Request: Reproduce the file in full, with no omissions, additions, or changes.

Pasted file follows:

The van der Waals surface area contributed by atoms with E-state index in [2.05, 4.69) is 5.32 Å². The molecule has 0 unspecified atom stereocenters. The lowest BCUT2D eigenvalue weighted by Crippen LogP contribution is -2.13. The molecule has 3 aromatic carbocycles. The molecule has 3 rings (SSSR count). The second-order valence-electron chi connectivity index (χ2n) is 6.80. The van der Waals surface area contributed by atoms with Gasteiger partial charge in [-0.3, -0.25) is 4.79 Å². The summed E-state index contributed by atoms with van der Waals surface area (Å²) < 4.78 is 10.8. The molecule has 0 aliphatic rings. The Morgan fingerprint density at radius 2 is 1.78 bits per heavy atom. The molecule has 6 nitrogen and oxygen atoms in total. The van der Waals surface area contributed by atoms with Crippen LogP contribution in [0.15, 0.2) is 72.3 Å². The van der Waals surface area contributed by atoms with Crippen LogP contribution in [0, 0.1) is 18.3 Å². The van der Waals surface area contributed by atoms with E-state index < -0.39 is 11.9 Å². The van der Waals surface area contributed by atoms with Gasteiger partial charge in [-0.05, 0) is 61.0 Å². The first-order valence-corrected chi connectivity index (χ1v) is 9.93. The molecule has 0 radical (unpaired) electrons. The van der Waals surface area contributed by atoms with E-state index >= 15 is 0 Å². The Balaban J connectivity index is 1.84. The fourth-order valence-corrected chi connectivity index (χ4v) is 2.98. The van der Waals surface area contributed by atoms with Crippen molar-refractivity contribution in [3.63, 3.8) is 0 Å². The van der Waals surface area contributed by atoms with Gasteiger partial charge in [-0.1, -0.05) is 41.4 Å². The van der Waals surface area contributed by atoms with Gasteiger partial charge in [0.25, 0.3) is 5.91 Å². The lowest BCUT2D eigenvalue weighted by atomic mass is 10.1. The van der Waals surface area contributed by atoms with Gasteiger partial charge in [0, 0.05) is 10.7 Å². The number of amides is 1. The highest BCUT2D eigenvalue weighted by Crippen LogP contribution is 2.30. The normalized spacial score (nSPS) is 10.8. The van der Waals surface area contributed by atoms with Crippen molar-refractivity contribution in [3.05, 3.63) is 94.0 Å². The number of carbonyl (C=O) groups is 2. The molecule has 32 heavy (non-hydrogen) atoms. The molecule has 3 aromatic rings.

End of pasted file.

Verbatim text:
The van der Waals surface area contributed by atoms with E-state index in [2.05, 4.69) is 5.32 Å². The molecule has 0 unspecified atom stereocenters. The lowest BCUT2D eigenvalue weighted by Crippen LogP contribution is -2.13. The molecule has 3 aromatic carbocycles. The molecule has 3 rings (SSSR count). The second-order valence-electron chi connectivity index (χ2n) is 6.80. The van der Waals surface area contributed by atoms with Gasteiger partial charge in [-0.3, -0.25) is 4.79 Å². The summed E-state index contributed by atoms with van der Waals surface area (Å²) < 4.78 is 10.8. The molecule has 0 aliphatic rings. The Morgan fingerprint density at radius 2 is 1.78 bits per heavy atom. The molecule has 6 nitrogen and oxygen atoms in total. The van der Waals surface area contributed by atoms with Crippen LogP contribution in [0.15, 0.2) is 72.3 Å². The van der Waals surface area contributed by atoms with Crippen LogP contribution in [0, 0.1) is 18.3 Å². The van der Waals surface area contributed by atoms with E-state index < -0.39 is 11.9 Å². The van der Waals surface area contributed by atoms with Gasteiger partial charge in [-0.05, 0) is 61.0 Å². The first-order valence-corrected chi connectivity index (χ1v) is 9.93. The molecule has 0 radical (unpaired) electrons. The van der Waals surface area contributed by atoms with E-state index >= 15 is 0 Å². The Balaban J connectivity index is 1.84. The fourth-order valence-corrected chi connectivity index (χ4v) is 2.98. The van der Waals surface area contributed by atoms with Crippen molar-refractivity contribution in [3.63, 3.8) is 0 Å². The van der Waals surface area contributed by atoms with Gasteiger partial charge in [-0.1, -0.05) is 41.4 Å². The van der Waals surface area contributed by atoms with Gasteiger partial charge in [0.25, 0.3) is 5.91 Å². The lowest BCUT2D eigenvalue weighted by atomic mass is 10.1. The van der Waals surface area contributed by atoms with Gasteiger partial charge in [0, 0.05) is 10.7 Å². The number of amides is 1. The highest BCUT2D eigenvalue weighted by Crippen LogP contribution is 2.30. The normalized spacial score (nSPS) is 10.8. The van der Waals surface area contributed by atoms with Crippen molar-refractivity contribution in [3.05, 3.63) is 94.0 Å². The number of carbonyl (C=O) groups is 2. The molecule has 32 heavy (non-hydrogen) atoms. The molecule has 3 aromatic rings.